14. staceface Embryo

    Message Count:
    363
    my beardies love orange
  15. Scales2500 Embryo

    Message Count:
    109
    well its funny how your saying the colours of your shirt and that stuff, one time when i was holding inferno, i was wearing blue. but when i picked him up, he started to climb up my arm and sit on my shoulder.
  16. SpiderQueen Embryo

    Message Count:
    322
    I think any colors that can similate a larger bearded dragon are intimidating to them. I try to hang out with Dragon wearing neutrals or earthy tones. The only orange thing that Dragon likes is HIS cat 'Mr. Fat Orange Cat'. They hang out all day every day. Very cute
    Lisa
  17. Jim Embryo

    Message Count:
    10
    Hi Scales,

    I hope this is a wee bit helpfull...

    There are a few journals/papers written on the spectral sensitivity ( ie; colour vision) of diurnal lizards on the web,
    if your able to access university libraries, then you'll gain access many more.

    One example is the following;

    "Visual pigments and oil droplets in diurnal lizards : a comparative study of Caribbean anoles"
    Link : http://jeb.biologists.org/cgi/content/full/205/7/927


    As for a setup to test seporate colours/wavelengths, then you could try 1 of these 2 easy tests, both using LEDs (you can spec these to exact wavelengths);

    The 1st and quickest is to simply hold a flashing LED torch to one side of your lizard and see if he/she turns their head. Repeat for all colours.

    The 2nd would involve wiring up an LED to flash above a feeding bowl and see if you can condition them to go to the bowl when a certain colour is flashed.

    Oh, a 3rd way ....

    Run up to your lizard with your face painted different colours.... :~)


    Jim
  18. WTFbbqSnake Embryo

    Message Count:
    345
    Does anyone have any actual scientific evidence that this is true with BDs? Not Anoles.
  19. kephy Moderator

    Message Count:
    6,445
    I personally don't know of any links to a scientific study on the color ranges they see, no. Maybe someone else has a link but I don't.

    It's pretty obvious to anyone whos owned BDs and familiar with their behaviors that they do respond to certain colors. Brightly colored blankets, towels, furniture, clothing, colored lights, dragons respond to those things, and the individuals seem to have favorites. As BD owners who see these behaviors every day, we don't really need a scientific study to convince us.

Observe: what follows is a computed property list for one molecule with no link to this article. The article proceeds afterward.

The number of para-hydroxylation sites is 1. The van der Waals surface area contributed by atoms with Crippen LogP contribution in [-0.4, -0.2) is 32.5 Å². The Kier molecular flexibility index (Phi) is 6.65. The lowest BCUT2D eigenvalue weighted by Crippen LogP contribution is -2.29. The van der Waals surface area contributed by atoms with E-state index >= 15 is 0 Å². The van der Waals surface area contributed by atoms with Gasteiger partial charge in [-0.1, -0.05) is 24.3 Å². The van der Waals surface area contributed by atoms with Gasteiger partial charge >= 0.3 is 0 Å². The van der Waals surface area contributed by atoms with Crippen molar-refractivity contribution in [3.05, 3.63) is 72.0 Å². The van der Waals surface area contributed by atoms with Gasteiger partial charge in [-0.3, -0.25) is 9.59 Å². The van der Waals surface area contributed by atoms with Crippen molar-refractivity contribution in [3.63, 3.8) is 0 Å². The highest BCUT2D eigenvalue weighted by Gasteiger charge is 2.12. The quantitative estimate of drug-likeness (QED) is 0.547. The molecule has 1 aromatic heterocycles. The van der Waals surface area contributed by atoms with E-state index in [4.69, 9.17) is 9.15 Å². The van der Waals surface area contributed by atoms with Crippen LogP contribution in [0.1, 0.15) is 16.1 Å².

Do you need it for something, Snake? Or are you just playing devil's advocate? I'm not sure why you're pushing for proof on this subject. It's not like Scales needs a scientific study to do their school project or anything. That's kind of what the project is for, to try and prove it themselves.
  20. CheriS Is well known here

    Message Count:
    3,324
    We can not get any universities to do studies on important things like adenovirus in beardies or Paramyxo in snake and you want to ask for a scientific evidence a non native species that has only been in captiviely the last few decades can see colors? Man you are dreaming!! That's is kind of funny and a good indication how much you know about herp fields related to science or ANY scientific studies involving reptiles, let alone bearded dragons!!.

    Until they exist (and don't count on that in your lifetime) all we can offer is information that exist on diurnal animals as opposed to nocturnal, cone cells, photoreceptors or rod vision and the third or parietal, eye sight in conjunction with regular vision, light receptor cells responsible for color vision and other known factors in them that are know of all species of reptiles and in lizards specifically

    Those you can find the answer to you request for "scientific evidence" on any search engine and since you are posting on this site, you should be old enough to know how to use those adn not ask us to spend the time looking them up and providing them to you. I have given you enough key words so you can educate yourself about them. But the rest of us that already know the basics of vision and have bearded dragons will continue to place our confidence in their ability to tell color when we watch them pick out the red pellets from the green and tan ones, or only eat out of a purple bowl and not a green, blue or even close color red one.

    BTW: In your search for scientific evidence that they do not see in colors to share with us, since your the one that doubts, be sure to read about lizards unique special ability with the colors of blue and green , studies done by the University of Ca at Davis National Eye Institute research funding in reptiles, John Hopkins, Strong Memorial in Rochester and Rockefeller University ;)
Thread Status:
Not open for further replies.

Share This Page